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Find out what's happening in the blog. Below is a list of blog items.

Jan 31

Eastern Red Cedar

Posted to Ernie Miller Nature Center: Tracks Newsletter by Bryan Thompson

In the winter the Eastern red cedar (Juniperus virginiana) is more easily seen. This evergreen is common through out our state. Many people see this tree as a weedy plant that invades the prairie, shading out grasses and flowers below. This tree is not a cedar nor is it red, at least not on the outside.

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Jun 30

Newest expansion takes Kill Creek Streamway Park Trail to 143rd Street

Posted to Explore JCPRD by Becky Burnside

A nearly two-mile expansion of the southern portion of JCPRD’s Kill Creek Streamway Park Trail quietly opened in late May and is available for public use. 

The new portion is between 135th and 143rd streets, and has been open since Memorial Day weekend. This expansion adds 1.94 miles to this portion of the Kill Creek Streamway Trail, which now totals 5.12 miles of continuous trail from 143rd St. to the North loop in Kill Creek Park. A separate noncontiguous portion of the Kill Creek Streamway Trail runs from 111th Street through De Soto to the Kansas River.

“This section, like everything below Kill Creek Park, has a very rural feel,” said Northwest Region Parks Manager Monte Fiegel. “You won’t hear many human noises and you almost never see the back of any houses.  It’s definitely another great section if you are a nature lover, or bird watcher.”

The new portion includes one 50-foot steel bridge with a concrete deck, and one 23-foot existing concrete bridge with custom designed guardrails. This expansion also added a new trailhead at 143rd Street with a new 23-stall parking lot at a site known as the Bloch Barn, which is used by JCPRD for prairie seed processing and storage.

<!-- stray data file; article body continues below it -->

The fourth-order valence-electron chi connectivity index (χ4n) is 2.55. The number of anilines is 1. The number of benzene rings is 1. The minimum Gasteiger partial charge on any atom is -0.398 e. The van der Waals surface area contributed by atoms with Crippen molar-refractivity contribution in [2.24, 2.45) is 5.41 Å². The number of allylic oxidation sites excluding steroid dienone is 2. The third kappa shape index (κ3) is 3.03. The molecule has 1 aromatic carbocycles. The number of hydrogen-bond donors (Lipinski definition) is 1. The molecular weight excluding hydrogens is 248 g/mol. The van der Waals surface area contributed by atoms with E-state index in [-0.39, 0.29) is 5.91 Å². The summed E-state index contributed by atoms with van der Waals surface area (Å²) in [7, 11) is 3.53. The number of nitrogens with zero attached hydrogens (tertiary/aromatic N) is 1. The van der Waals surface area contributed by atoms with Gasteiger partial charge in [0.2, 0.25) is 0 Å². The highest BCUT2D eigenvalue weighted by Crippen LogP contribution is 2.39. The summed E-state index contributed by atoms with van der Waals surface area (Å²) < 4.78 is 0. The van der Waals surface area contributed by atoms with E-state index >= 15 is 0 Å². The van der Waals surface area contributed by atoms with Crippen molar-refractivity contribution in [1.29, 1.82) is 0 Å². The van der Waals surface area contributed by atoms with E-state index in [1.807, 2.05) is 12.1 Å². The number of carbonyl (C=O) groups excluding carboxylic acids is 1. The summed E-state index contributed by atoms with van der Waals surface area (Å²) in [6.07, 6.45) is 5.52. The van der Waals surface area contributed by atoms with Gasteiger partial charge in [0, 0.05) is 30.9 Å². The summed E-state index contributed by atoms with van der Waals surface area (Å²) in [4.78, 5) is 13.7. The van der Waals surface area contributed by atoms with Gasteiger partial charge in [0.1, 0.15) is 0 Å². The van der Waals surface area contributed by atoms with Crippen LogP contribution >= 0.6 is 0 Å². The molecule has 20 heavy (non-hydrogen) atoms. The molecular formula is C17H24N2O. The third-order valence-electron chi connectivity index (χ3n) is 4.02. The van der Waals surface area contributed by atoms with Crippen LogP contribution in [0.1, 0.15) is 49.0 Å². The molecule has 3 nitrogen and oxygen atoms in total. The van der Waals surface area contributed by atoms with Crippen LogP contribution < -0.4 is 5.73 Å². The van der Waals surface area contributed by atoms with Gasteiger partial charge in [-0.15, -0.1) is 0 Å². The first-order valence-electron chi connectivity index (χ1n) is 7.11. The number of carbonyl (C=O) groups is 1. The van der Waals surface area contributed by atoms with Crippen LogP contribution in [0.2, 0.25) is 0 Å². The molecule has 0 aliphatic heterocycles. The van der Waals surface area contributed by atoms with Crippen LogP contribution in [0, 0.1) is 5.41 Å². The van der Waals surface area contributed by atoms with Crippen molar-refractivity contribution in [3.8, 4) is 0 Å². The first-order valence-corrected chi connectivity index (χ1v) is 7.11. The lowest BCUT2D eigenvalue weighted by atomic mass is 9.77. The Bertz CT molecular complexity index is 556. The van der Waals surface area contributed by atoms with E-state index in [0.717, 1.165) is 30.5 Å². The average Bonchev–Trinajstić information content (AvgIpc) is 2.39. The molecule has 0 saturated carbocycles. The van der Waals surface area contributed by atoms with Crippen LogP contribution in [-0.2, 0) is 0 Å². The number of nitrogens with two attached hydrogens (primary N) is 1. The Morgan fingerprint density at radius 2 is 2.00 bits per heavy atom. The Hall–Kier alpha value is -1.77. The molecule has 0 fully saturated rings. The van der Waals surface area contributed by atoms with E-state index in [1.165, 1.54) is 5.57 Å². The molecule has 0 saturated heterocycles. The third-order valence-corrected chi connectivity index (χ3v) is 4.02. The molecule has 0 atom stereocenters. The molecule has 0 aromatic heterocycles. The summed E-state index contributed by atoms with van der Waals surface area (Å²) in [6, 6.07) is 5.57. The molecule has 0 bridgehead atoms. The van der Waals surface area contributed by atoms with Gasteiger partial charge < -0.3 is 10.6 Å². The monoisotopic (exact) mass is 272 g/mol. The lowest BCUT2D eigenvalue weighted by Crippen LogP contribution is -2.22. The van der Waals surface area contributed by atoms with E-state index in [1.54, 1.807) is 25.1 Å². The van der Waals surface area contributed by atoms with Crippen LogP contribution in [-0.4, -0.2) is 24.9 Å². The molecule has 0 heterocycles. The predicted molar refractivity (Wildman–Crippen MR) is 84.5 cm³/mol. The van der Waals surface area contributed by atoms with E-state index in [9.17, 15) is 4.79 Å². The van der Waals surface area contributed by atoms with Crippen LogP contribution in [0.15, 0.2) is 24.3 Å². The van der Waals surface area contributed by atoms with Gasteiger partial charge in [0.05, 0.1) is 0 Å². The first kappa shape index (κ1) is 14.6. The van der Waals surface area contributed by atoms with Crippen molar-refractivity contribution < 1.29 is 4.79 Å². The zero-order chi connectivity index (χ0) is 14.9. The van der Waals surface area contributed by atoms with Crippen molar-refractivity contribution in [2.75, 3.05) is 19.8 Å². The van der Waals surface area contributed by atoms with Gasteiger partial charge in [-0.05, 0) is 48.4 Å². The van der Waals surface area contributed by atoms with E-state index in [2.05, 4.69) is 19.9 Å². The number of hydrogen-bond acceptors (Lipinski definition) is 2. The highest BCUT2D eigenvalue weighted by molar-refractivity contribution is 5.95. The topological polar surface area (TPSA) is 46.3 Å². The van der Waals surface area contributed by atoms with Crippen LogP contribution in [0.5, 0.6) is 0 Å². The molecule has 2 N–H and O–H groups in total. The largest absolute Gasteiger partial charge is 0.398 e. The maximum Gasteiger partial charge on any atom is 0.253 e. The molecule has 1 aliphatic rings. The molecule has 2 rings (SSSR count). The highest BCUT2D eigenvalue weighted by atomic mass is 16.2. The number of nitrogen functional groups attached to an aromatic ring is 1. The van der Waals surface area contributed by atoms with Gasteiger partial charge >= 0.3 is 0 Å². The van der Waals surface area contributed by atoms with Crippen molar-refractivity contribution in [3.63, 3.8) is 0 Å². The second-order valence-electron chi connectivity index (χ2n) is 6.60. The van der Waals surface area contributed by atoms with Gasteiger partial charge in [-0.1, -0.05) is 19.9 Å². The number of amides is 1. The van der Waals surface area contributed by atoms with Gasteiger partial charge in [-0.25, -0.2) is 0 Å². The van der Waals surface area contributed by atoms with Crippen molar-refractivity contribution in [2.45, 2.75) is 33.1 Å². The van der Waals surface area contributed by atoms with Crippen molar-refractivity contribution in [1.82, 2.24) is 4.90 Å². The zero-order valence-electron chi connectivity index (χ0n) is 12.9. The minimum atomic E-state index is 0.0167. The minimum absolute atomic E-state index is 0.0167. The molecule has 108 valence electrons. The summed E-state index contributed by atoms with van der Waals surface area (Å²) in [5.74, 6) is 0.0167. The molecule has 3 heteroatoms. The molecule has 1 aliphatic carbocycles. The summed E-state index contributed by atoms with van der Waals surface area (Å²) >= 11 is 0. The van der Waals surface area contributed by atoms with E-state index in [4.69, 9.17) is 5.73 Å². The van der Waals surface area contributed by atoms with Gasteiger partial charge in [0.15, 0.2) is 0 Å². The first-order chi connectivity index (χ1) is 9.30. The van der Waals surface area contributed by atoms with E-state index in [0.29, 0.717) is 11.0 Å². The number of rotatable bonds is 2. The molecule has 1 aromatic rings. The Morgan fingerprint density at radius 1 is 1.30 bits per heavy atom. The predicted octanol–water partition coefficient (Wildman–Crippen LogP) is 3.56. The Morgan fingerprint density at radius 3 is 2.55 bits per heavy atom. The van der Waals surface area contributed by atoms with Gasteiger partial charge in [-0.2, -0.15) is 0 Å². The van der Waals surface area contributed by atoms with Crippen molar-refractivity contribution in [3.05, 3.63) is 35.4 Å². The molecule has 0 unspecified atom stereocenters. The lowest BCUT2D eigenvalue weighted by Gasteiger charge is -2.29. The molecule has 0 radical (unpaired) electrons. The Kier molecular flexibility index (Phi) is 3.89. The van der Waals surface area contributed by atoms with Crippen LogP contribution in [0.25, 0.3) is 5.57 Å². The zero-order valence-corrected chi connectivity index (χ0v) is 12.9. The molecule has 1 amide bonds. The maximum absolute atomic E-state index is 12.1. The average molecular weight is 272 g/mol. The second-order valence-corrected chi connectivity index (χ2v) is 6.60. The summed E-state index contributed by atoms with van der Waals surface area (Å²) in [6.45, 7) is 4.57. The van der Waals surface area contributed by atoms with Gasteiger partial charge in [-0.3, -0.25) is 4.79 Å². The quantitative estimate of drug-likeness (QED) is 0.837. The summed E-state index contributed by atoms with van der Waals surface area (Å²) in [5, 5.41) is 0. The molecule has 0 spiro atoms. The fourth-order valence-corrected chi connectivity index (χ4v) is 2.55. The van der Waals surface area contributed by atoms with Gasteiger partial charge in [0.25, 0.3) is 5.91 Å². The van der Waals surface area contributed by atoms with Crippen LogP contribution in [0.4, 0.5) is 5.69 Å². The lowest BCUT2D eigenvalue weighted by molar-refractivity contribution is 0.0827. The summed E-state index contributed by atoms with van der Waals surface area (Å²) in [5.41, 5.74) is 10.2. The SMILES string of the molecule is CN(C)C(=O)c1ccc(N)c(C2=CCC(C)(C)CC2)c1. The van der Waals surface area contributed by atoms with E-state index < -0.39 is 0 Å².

JCPRD park staff served as general contractors for the new expansion, and while the trail is open, some minor items are still being addressed.

“We are urging everyone who used to park along 135th Street, to please move to 143rd Street,” Fiegel said. “Other than that, make sure you have water, enjoy your trek, and don’t forget to say hi to your friendly park staff.  Because we are still adding the final touches, it is expected that visitors may encounter maintenance staff and or equipment more frequently.”

The trailhead at 143rd Street will serve as the southeast terminus of the trail, although park officials hope to expand the trail further south along the west fork of Kill Creek to the City of Gardner’s Celebration Park. No timeframe for that expansion has been set.

Concerning another nearby JCPRD project, park officials hope the much-anticipated Russell and Helen Means Observation Tower located in Kill Creek Park, 11670 Homestead Lane, Olathe, will have a “soft opening” by mid-July with an official ribbon cutting to be set later in the year. 

This structural steel tower features a precast concrete elevator shaft as well as stairs and has heavy-duty galvanized steel screening around it. The top observation deck level is 44 feet 7 inches, and the full height of the tower is 58 feet.  In addition to great views of Kill Creek Park, its lake and remnant prairie area, when conditions are right, visitors may even be able to see buildings on the hill of the University of Kansas’ campus in Lawrence, and the Kansas Speedway in Kansas City, Kan.